Should Homeownership Even Be A Policy Goal? No
Listening to politicians, you’d think that every family should own its home — in fact, that you’re not a real American unless you’re a homeowner. Because the I.R.S. lets you deduct mortgage interest from your taxable income but doesn’t let you deduct rent, the federal tax system provides an enormous subsidy to owner-occupied housing.
In effect, U.S. policy is based on the premise that everyone should be a homeowner. But there are some real disadvantages to homeownership.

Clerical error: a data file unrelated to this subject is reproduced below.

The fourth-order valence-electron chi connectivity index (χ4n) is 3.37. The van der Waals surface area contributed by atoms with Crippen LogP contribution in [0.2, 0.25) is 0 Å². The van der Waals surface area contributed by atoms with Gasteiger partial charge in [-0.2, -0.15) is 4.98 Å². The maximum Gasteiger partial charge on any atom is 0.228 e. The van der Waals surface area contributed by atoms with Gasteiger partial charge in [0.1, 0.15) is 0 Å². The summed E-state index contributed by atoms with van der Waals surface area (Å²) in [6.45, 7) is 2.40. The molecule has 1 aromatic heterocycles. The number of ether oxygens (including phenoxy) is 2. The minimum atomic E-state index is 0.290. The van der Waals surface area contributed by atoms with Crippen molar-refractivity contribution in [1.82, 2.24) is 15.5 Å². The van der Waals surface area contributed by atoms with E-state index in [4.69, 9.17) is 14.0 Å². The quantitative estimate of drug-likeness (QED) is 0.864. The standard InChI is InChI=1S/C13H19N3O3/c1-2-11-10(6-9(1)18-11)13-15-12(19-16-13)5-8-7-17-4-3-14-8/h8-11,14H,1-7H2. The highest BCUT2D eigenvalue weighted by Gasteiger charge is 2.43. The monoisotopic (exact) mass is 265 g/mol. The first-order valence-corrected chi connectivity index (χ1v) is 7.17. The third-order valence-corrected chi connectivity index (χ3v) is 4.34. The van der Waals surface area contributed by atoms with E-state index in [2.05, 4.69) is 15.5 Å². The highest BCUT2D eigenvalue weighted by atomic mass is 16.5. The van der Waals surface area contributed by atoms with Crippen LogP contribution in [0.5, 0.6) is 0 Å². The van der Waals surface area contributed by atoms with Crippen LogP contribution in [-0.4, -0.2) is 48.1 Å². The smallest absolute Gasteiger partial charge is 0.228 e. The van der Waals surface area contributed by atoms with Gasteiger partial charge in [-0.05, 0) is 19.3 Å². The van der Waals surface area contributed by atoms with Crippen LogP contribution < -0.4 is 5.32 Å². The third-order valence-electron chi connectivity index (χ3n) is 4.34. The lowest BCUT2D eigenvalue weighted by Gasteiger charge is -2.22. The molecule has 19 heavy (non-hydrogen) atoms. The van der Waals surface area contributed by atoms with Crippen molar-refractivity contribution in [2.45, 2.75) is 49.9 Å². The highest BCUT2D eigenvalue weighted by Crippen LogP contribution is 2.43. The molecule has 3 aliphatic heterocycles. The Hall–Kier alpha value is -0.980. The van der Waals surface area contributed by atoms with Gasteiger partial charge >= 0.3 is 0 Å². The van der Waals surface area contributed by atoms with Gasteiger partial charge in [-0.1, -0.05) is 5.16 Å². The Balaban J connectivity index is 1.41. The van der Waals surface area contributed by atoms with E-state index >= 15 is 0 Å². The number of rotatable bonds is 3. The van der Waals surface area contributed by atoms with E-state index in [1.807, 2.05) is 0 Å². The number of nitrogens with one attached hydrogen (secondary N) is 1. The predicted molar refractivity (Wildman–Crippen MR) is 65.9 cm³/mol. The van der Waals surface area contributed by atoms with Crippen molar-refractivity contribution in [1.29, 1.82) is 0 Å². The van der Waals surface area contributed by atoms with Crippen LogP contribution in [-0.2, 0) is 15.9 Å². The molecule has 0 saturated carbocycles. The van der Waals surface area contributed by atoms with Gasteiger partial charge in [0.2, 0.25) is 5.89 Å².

1. There’s the financial risk. Although it’s rarely put this way, borrowing to buy a home is like buying stocks on margin: if the market value of the house falls, the buyer can easily lose his or her entire stake.
2. Owning a home also ties workers down. Even in the best of times, the costs and hassle of selling one home and buying another — one estimate put the average cost of a house move at more than $60,000 — tend to make workers reluctant to go where the jobs are.
3. There’s the cost of commuting. Buying a home usually though not always means buying a single-family house in the suburbs, often a long way out, where land is cheap. In an age of $4 gas and concerns about climate change, that’s an increasingly problematic choice.
~Paul Krugman in today's NY Times